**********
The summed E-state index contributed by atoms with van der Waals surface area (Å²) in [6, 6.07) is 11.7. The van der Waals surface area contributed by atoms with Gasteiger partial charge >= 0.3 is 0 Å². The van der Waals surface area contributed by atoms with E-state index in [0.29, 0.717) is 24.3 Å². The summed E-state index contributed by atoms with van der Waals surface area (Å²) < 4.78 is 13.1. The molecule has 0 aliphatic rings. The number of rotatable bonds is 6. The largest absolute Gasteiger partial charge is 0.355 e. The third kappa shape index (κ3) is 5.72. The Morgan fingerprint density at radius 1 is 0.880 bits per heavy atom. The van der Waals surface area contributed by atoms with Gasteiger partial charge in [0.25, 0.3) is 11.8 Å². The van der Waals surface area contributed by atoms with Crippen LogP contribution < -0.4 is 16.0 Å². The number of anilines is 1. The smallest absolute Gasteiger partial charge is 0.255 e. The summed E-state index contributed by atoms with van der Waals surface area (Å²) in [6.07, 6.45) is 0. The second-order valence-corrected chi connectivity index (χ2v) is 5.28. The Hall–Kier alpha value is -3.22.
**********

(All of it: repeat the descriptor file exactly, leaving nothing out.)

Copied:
The summed E-state index contributed by atoms with van der Waals surface area (Å²) in [6, 6.07) is 11.7. The van der Waals surface area contributed by atoms with Gasteiger partial charge >= 0.3 is 0 Å². The van der Waals surface area contributed by atoms with E-state index in [0.29, 0.717) is 24.3 Å². The summed E-state index contributed by atoms with van der Waals surface area (Å²) < 4.78 is 13.1. The molecule has 0 aliphatic rings. The number of rotatable bonds is 6. The largest absolute Gasteiger partial charge is 0.355 e. The third kappa shape index (κ3) is 5.72. The Morgan fingerprint density at radius 1 is 0.880 bits per heavy atom. The van der Waals surface area contributed by atoms with Gasteiger partial charge in [0.25, 0.3) is 11.8 Å². The van der Waals surface area contributed by atoms with Crippen LogP contribution < -0.4 is 16.0 Å². The number of anilines is 1. The smallest absolute Gasteiger partial charge is 0.255 e. The summed E-state index contributed by atoms with van der Waals surface area (Å²) in [6.07, 6.45) is 0. The second-order valence-corrected chi connectivity index (χ2v) is 5.28. The Hall–Kier alpha value is -3.22.